This is the fourteenth of thirty-one articles examining the book of Proverbs. Today we come to chapter fourteen as we near the half-way mark of this study.
“A scoffer seeks wisdom in vain, but knowledge is easy for a man of understanding. Leave the presence of a fool, for there you do not meet words of knowledge. The wisdom of the prudent is to discern his way, but the folly of fools is deceiving.”
This passage reinforces what I have already learned through earlier chapters. Each of us is faced with the decision to choose wisdom over foolishness. However, if we continually reject wisdom it seems that there is a point of no return after which wisdom will forsake us permanently. At this point a foolish man may seek out wisdom but it will be too late; he will be given over to his folly.
The last two chapters of Proverbs have stressed the importance of being careful to choose friends who are wise and love knowledge rather than foolish ones who despise wisdom. Verse 7 carries the same exhortation to leave foolish people to their folly as soon as I perceive that his lips speak no knowledge, for I am to “Leave the presence of a fool, for there [I] do not meet words of knowledge.”
The eighth verse explains the value of prudence. A prudent man is one who has shrewdness to live his life in a way that promotes life. He uses his knowledge to better understand how to live a life that is approved by God and glorifies Him. A foolish man, though, is deceitful as he leads himself and others away from living a God-glorifying life.
“The simple believes everything, but the prudent gives thought to his steps. One who is wise is cautious[d] and turns away from evil, but a fool is reckless and careless.”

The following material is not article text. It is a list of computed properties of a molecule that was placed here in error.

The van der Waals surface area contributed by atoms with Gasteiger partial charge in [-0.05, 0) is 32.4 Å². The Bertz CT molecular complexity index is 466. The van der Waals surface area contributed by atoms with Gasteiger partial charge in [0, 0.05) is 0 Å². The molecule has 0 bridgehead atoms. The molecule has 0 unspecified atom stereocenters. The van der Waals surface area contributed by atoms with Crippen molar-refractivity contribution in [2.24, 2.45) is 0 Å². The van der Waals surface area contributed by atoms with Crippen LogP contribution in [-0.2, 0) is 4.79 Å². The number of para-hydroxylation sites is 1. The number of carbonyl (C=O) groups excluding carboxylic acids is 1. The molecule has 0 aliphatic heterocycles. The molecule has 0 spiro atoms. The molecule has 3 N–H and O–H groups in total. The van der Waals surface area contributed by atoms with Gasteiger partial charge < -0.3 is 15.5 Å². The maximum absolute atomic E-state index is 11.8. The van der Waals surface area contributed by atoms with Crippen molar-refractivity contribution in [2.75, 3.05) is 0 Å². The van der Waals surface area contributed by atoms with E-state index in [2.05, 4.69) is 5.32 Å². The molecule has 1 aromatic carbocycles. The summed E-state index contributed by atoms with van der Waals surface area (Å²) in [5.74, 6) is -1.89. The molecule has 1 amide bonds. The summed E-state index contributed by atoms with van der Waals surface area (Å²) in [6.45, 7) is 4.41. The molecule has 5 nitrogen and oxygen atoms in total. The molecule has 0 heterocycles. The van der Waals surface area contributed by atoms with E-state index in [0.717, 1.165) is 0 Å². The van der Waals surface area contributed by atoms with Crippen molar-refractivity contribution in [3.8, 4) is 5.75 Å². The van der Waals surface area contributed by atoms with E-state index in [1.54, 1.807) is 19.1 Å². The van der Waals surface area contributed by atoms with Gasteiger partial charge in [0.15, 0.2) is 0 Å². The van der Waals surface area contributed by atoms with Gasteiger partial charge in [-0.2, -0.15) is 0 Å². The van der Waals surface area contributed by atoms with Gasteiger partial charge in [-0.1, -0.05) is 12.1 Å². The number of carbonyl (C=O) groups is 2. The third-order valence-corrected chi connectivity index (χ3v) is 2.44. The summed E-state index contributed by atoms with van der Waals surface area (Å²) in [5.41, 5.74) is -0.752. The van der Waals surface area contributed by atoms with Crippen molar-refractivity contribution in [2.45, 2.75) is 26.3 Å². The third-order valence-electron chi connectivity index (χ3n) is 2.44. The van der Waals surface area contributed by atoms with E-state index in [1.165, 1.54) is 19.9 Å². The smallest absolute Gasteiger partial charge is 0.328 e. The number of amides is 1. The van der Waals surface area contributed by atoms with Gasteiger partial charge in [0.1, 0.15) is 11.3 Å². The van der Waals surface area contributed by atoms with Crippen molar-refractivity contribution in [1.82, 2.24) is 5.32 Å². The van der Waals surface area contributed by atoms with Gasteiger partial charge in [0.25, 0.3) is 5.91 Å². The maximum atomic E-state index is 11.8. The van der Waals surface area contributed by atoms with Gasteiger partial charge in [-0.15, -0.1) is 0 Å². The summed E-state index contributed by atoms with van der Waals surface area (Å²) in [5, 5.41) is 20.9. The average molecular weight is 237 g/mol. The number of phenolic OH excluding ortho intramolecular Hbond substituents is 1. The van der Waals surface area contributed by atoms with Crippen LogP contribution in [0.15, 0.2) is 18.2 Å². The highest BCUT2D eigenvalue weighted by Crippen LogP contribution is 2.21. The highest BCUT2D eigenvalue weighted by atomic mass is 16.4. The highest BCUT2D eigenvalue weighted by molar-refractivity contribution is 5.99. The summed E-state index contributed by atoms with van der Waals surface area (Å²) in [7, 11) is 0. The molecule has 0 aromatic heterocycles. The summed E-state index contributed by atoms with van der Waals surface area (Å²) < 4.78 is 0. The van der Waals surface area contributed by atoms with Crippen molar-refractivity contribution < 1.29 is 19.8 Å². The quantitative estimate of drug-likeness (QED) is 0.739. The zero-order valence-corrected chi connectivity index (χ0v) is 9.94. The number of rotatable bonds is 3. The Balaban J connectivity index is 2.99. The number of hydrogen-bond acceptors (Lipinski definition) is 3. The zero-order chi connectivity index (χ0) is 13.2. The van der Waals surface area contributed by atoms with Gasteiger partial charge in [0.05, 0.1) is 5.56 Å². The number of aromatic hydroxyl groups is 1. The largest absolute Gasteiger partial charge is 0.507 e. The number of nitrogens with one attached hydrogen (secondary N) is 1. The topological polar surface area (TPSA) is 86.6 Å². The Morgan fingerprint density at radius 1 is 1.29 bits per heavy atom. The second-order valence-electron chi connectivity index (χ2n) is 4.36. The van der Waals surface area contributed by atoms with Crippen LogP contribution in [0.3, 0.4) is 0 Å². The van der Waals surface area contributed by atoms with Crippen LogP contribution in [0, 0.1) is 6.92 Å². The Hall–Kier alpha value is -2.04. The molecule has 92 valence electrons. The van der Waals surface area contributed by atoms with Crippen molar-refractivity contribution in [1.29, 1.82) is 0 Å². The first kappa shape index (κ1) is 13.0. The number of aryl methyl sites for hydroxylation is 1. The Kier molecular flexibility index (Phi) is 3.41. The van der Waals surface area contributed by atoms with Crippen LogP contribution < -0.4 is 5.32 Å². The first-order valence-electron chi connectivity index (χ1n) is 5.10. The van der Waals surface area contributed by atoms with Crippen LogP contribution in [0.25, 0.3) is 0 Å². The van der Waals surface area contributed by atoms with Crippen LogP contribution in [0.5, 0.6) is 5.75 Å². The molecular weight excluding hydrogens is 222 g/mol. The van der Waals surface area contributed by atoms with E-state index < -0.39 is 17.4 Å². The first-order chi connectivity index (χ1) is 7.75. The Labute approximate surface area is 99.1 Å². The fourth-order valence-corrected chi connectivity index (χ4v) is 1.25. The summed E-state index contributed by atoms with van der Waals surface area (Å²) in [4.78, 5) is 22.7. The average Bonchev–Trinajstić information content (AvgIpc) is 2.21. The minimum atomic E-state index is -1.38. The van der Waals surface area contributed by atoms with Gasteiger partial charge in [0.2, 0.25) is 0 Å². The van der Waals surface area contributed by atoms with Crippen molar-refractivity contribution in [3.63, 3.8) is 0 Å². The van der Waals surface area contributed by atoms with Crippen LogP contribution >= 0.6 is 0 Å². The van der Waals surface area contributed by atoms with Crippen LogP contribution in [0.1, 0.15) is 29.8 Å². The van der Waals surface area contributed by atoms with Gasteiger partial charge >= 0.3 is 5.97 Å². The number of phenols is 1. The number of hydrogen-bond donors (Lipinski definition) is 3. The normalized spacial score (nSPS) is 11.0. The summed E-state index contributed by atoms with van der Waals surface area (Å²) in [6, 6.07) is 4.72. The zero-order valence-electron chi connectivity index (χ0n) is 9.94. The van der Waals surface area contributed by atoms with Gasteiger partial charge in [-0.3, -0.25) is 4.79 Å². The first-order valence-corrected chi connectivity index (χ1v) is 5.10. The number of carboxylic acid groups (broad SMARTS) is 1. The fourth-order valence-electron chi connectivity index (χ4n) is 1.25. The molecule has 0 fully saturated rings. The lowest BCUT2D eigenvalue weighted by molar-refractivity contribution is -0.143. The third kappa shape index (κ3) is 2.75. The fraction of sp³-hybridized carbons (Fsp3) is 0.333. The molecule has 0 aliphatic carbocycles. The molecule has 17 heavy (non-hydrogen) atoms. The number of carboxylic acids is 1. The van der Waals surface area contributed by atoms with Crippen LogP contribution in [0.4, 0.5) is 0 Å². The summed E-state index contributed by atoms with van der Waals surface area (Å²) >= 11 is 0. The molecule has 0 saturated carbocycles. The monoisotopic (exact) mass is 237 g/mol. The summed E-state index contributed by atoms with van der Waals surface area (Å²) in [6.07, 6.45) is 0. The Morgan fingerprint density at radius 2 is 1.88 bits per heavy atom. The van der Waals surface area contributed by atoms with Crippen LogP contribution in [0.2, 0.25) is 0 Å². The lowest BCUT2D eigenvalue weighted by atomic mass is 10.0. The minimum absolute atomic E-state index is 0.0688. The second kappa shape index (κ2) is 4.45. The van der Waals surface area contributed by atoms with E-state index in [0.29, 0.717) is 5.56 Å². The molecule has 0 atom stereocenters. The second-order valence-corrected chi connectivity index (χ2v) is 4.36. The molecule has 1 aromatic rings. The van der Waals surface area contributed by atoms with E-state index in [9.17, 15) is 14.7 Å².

The study of wisdom allows me to understand discernment, which in turn allows me to exercise discretion. A foolish man has no basis to make sound judgments so believes everything he is told and is easily led astray. A prudent man makes good judgments about what he is told and considers his steps wisely. He can then discern evil and flee from it before blundering into it. A foolish man, though, is blinded by irrational self-confidence in his own abilities and is easily led into the way of evil.
“A tranquil heart gives life to the flesh, but envy makes the bones rot.”
Even thousands of years ago this writer knew that there is a link between mental and physical health. A heart that is continually dissatisfied will cause the entire body to lose health. However, a sound heart – one that is content with its lot in life – will cause physical as well as mental health.
“The poor is disliked even by his neighbor, but the rich has many friends. Whoever despises his neighbor is a sinner, but blessed is he who is generous to the poor.”
I found these two verses especially convicting this morning. A couple of weeks ago I saw a piece of a television program that examined the lives of several different lottery winners. A consistent theme was that these people now had a whole lot of friends they did not have when they were simple, poor folk. As soon as they struck it rich, all their old friends and a lot of new friends came crawling out of the woodwork. Interesting, it seemed that most of these newly rich lottery winners were not wise enough to be wary of these fly-by-night friends.
There are rich and poor people in every area of life, and poverty can go far deeper than mere money. When I was a kid in grade school, the “rich” kids were the ones who were best at sports during gym class, and the ones who were best at science when it came time to perform difficult experiments in the laboratory. I often overlooked the poor kid in gym class – the one who had no coordination and could barely run – in favor of the nimble, fleet-of-foot guy who could help my team win. In science class I was the poor kid, always trying to find a rich kid to help me elevate my grades.
It occured to me that rich and poor extends even to the blogosphere. There are bloggers than command a large audience and with site visitors being the real currency of blogging, these few people are the rich ones. I would encourage those with the greatest wealth in this area and any other to share that wealth as best as you can. “Blessed is he who is generous to the poor.” I believe we can extend this wisdom beyond mere dollars and cents.